Oresteia

Aeschylus

Aeschylus (ĕs´kĬləs, ēs´–), 525–456 BC, Athenian tragic dramatist, b. Eleusis. The first of the three great Greek writers of tragedy, Aeschylus was the predecessor of Sophocles and Euripides.

Aeschylus fought at Marathon and at Salamis. In 476 BC he went to Sicily to live at the court of Hiero I, and he died at Gela. He wrote perhaps 90 plays (7 survive in full) and won 13 first prizes at the Greater Dionysia, the spring dramatic festival in which each dramatist submitted four connected plays—a tragic trilogy and a lighter satyr play.

Achievements and Characteristics

Prior to Aeschylus, tragedy had been a dramatically limited dialogue between a chorus and one actor. Aeschylus added an actor, who often took more than one part, thus allowing for dramatic conflict. He also introduced costumes, stage decoration, and supernumeraries. In addition, Aeschylus also appeared in his own plays.

In the sophisticated theology of his tragedies, human transgressions are punished by divine power, and humans learn from this suffering, so that it serves a positive, moral purpose. At their best, his choral lyrics are rivals of the odes of Pindar. The choruses, more important in Aeschylus than in his successors, both comment on the action as well as present it. Vivid in its character portrayal, majestic in its tone, and captivating in its lyricism, Aeschylus' tragic poetry is esteemed among the greatest of all time. He alone of Greek tragedians was honored at Athens by having his plays performed repeatedly after his death.

The Plays

The extant plays of Aeschylus are hard to date. The earliest is probably The Suppliants, simple in plot (concerning the 50 daughters of Danaüs) and with only one actor besides the chorus. The Persians (472? BC), glorifying the Athenian victory over Persia at Salamis, has two actors, but the new form is still unpolished. The Seven against Thebes can be dated to 467. Prometheus Bound (see Prometheus), of uncertain date, is striking for its bald attack on the vengefulness of the gods toward man, but the later two parts of its trilogy, which are lost, may have portrayed Zeus as just.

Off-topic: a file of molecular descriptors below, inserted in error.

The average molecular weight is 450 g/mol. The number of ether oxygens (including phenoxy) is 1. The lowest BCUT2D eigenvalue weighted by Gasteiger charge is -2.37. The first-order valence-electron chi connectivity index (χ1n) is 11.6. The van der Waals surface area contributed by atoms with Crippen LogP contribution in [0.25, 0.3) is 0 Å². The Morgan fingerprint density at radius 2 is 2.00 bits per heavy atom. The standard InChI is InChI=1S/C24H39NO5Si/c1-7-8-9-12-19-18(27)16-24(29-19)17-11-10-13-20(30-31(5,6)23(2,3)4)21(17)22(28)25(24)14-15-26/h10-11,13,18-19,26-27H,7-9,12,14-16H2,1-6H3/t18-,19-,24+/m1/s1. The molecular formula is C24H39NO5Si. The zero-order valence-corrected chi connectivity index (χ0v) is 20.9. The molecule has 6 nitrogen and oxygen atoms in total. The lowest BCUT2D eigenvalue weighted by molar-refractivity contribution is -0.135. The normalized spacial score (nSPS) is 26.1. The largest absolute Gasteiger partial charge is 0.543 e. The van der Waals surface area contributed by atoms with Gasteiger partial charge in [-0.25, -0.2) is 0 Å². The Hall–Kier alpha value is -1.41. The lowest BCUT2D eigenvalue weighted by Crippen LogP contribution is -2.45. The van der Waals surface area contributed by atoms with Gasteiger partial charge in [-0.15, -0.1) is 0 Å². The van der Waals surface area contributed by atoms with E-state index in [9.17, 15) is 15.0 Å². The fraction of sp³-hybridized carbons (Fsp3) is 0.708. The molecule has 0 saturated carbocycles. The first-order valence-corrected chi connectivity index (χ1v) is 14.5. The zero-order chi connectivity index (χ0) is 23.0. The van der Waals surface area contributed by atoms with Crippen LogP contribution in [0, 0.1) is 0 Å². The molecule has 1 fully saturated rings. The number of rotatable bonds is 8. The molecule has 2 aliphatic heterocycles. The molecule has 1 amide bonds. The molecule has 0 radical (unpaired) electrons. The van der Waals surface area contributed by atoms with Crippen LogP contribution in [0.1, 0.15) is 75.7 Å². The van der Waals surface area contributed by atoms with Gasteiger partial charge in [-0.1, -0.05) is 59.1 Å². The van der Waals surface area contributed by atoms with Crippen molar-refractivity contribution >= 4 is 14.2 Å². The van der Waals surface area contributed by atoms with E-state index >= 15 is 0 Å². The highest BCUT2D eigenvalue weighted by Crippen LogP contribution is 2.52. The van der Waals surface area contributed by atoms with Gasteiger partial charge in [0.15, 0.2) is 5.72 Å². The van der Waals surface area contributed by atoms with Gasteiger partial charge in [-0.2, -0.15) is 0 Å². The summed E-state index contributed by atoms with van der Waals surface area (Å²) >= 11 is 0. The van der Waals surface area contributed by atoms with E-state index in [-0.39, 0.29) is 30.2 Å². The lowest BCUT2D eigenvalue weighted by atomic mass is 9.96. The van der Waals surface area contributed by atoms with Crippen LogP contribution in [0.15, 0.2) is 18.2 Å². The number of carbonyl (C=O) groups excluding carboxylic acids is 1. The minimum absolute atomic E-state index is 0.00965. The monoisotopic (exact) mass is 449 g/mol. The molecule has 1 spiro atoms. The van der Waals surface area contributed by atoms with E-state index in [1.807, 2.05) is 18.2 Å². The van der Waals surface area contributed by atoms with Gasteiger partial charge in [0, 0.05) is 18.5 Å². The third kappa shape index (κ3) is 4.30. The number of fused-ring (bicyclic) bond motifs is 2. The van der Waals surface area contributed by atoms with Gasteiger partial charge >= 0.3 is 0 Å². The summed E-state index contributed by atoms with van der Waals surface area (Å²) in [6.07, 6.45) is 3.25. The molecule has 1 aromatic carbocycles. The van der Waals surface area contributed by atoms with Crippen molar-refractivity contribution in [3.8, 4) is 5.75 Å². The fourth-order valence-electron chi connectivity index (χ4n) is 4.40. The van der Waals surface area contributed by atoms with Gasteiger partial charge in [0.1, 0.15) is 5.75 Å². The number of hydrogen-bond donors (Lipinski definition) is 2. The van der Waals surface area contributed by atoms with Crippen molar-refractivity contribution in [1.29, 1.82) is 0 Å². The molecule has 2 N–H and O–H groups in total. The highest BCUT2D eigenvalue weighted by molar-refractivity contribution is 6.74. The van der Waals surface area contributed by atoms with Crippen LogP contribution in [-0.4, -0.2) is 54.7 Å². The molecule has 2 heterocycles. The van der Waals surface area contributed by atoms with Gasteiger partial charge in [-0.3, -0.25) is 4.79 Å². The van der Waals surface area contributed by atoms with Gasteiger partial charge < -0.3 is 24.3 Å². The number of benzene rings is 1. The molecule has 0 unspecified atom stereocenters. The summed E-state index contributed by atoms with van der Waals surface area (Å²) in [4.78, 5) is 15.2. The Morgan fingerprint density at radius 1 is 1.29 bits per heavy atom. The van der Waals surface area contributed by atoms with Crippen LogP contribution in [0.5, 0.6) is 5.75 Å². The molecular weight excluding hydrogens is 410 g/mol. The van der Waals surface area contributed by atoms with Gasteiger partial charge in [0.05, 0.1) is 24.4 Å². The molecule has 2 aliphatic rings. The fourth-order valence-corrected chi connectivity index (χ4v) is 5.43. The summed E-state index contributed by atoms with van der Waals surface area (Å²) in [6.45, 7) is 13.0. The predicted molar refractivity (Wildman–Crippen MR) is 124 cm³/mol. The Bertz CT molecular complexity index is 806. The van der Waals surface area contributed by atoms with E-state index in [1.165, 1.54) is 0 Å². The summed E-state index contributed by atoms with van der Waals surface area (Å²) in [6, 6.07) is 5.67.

The last three tragedies of Aeschylus compose the only extant ancient trilogy, called the Oresteia, a history of the House of Atreus, with which the poet won first prize in 458. The three plays are Agamemnon, The Choëphoroe (The Libation Bearers), and The Eumenides; in each play three actors are used—an innovation borrowed from Sophocles. Because of its scope, complexity, and the profundity of its themes (the significance of human suffering and the true meaning of justice), the Oresteia as a whole is considered by many to be the greatest Attic tragedy. Browning's Agamemnon is a poetic translation of the first play, and Eugene O'Neill's Mourning Becomes Electra is an American reworking of the trilogy. The translation by David Grene and Richmond Lattimore in The Complete Greek Tragedies is one of many English translations of his plays.

Bibliography

See studies by G. Murray (1940), M. H. McCall, ed. (1972), T. G. Rosenmeyer (1982), R. P. Winnington-Ingram (1983), and J. Herington (1986).

The Columbia Encyclopedia, 6th ed. Copyright© 2014, The Columbia University Press.

Selected full-text books and articles on this topic

The Oresteia
Alan Shapiro; Peter Burian; Aeschylus.
Oxford University Press, 2003
Tragedy and the Tragic: Greek Theatre and Beyond
M. S. Silk.
Oxford University Press, 1998
Librarian’s tip: Includes "The Unity of the Oresteia"
Gender and Politics in Greek Tragedy
Michael X. Zelenak.
Peter Lang, 1998
The Legends of Troy in Art and Literature
Margaret R. Scherer.
Phaidon Press, 1964 (2nd edition)
Librarian’s tip: Includes a chapter on The Oresteia
The Thinker as Artist: From Homer to Plato & Aristotle
George Anastaplo.
Ohio University Press, 1997
Librarian’s tip: Includes "Aeschylus: On the Oresteia"
The Family in Greek History
Cynthia B. Patterson.
Harvard University Press, 1998
On Aristotle and Greek Tragedy
John Jones.
Oxford University Press, 1962
Librarian’s tip: Includes "Agamemnon's Murder"
Intimate Commerce: Exchange, Gender, and Subjectivity in Greek Tragedy
Victoria Wohl.
University of Texas Press, 1998
Plato's Penal Code: Tradition, Controversy, and Reform in Greek Penology
Trevor J. Saunders.
Clarendon Press, 1994
Librarian’s tip: Includes a section on The Oresteia
Greek Tragedy on the American Stage: Ancient Drama in the Commercial Theater, 1882-1994
Karelisa V. Hartigan.
Greenwood, 1995
Librarian’s tip: Includes information on the Oresteia in "Greek Tragedy Responds to War, Drugs, and Flower Children: 1960-1970"
The Theatre of Jean-Louis Barrault
Jean-Louis Barrault; Joseph Chiari.
Hill and Wang, 1961
Librarian’s tip: Includes "Problems Raised by the Oresteia"
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